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Posts Tagged ‘1977’

As some of you know (or as you’ve probably figured out), I’m a wuss when it comes to cold weather.  I simply can’t stand it.  Heat and humidity?…fine by me.  Rain?…bring it on.  Storms?…oh yeah!!  But cold?…no way.  So you can imagine that when our temperatures plunged last week, I was hating it.  Some giant Arctic air mass came down from…well…the Arctic, and those Canadians just let it come right on through.

It hit us hard last Wednesday afternoon with super-bitter cold (at least by Iowa standards).  I know it gets lots colder elsewhere…we’ve talked about it before, but this is Iowa, not the polar regions.  When I went to work Thursday morning, the bank display indicated -22°F, which is as cold as I’ve ever experienced.  It stayed below zero all day Thursday and all that night.  Friday’s bank-display passing was little better, at -16°F, but then the “warmup” started.  Since then, we’ve been in the 20’s and 30’s and all is right with the world again…it feels like summer.  Still, my wife and I are considering moving someplace warmer…like Puerto Rico.

That cold blast was felt all the way into the south, as temps in Atlanta dipped into the teens.  Our good friends in southern Florida, however, were mostly spared, as Miami’s temps remained in the mid to upper 60’s.  Of course, Miami rarely sees cold weather, or even cool weather.  And the city has almost never seen snow…almost.

On January 19, 1977, Miami got snow for the first (and only…so far) time in recorded history.  I’m no weather expert, but others are, and they say that some very unusual weather patterns that winter caused all kinds of temperature records to be broken in the southern United States.  On the 18th, Pensacola got a couple inches of snow, and high winds pushed the cold air, and the flakes, further and further south.  Before sunrise on the 19th, Palm Beach reported snow.  And throughout the morning, snow would fall in and around Miami.

Of course, the National Weather Service at Miami’s airport didn’t actually receive any snow, so no official snowfall was recorded.  But trace amounts were recorded all around the city.  And as the afternoon rolled around, temperatures warmed sufficiently to melt whatever was on the ground.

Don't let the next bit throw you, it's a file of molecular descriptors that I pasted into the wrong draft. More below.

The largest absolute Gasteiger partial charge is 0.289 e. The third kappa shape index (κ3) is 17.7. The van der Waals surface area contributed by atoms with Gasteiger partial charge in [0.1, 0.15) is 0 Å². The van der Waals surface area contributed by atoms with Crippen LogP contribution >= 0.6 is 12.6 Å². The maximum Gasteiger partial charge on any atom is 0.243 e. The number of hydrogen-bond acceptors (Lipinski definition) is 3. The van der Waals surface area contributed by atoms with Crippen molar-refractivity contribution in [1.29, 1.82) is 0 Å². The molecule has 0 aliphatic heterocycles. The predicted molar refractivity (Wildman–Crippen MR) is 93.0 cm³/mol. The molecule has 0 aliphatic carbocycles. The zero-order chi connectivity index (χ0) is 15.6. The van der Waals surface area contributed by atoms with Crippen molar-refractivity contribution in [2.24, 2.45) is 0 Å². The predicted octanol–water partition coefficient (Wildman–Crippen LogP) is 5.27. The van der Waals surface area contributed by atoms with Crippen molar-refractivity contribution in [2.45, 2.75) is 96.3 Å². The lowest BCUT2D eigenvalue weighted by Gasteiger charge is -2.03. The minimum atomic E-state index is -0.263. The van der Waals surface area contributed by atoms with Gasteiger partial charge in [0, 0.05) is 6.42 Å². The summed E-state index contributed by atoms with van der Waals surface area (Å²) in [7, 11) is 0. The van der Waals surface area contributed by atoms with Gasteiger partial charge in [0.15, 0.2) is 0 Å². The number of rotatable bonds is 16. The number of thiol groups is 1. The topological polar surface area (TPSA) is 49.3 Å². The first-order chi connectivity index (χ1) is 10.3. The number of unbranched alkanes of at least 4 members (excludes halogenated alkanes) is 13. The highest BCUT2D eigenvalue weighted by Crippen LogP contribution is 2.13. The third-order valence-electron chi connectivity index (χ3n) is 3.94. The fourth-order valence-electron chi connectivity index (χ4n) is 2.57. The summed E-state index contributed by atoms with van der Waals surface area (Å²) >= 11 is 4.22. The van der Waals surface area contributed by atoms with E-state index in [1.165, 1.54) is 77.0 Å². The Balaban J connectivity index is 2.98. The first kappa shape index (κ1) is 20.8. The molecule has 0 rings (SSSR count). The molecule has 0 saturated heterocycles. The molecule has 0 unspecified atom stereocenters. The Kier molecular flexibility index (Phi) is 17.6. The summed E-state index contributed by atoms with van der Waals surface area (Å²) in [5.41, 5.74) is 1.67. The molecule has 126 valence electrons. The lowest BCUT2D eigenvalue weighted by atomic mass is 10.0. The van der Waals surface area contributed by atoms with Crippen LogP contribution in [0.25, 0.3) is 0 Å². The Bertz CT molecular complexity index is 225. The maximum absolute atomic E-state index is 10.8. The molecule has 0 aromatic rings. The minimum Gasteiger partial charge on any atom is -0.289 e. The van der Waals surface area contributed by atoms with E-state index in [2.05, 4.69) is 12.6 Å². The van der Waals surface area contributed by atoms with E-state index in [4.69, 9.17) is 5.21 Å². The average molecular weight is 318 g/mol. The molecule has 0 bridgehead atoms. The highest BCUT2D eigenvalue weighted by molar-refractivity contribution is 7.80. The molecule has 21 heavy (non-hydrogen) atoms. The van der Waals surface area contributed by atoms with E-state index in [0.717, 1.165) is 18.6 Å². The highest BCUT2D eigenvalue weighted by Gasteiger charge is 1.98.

Within a couple days, temps would return to normal, but the cold had caused immense damage to Florida’s citrus and vegetable industry.  Entire crops were completely wiped out.  So, while residents of Miami got to see actual snowfall and the kids ran around like it was Christmas, the entire country paid (with higher produce prices) for that once-in-a-lifetime event.

It’s another grain of sand in the ever-growing pile that counts the reasons why I don’t like the cold…

Recommended Reading:  The Weather Doctor – Want more technical details?  Go here for the scoop.

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It was March 27, 1970 when the Concorde made its first supersonic flight, but airplanes not yet off the ground are the subject of Today’s History Lesson and are what dominated the news for months following this date in 1977.  The Canary Islands are famous for tourism and vacation getaways, but the island of Tenerife is also known for the deadliest airline disaster not connected with September 11, 2001.

In the mid-afternoon hours, two Boeing 747’s collided on the runway, killing nearly 600 passengers and crew.  The two jumbo jets started at opposite ends of the airport’s only runway, one taxiing, one taking off.  They met near the middle and collided just as the one jet was lifting off.  I was eight years old at the time, but I still remember it to some degree.  I vividly recall the issue of “Time” magazine with the big “How Safe?” cover sitting on our attic steps and me looking through it over and over again.

Investigators would later uncover a myriad of causes that led to the horrific effect, including fog, misunderstood and squelched communications, an impatient pilot, and an airport forced to handle aircraft that it really wasn’t designed to take.

I think there’s a ton of garbage on TV, but amongst the trash are a couple gems.  One such nugget is on the National Geographic channel and is called “Seconds From Disaster“.  The show takes all kinds of incidents (the Mount St. Helens eruption, F1 legend Ayrton Senna’s death, the crash of the afore-mentioned Concorde, etc.) and meticulously dissects the events leading up to them.  One of the episodes I watched detailed the Tenerife disaster, and I found it to be very revealing.  Look for that episode and watch it.  I believe it’s also possible to order episodes from National Geographic, so that may be an option as well.

Also, on this day in 1965, my parents were married.  Happy 43rd anniversary!!!

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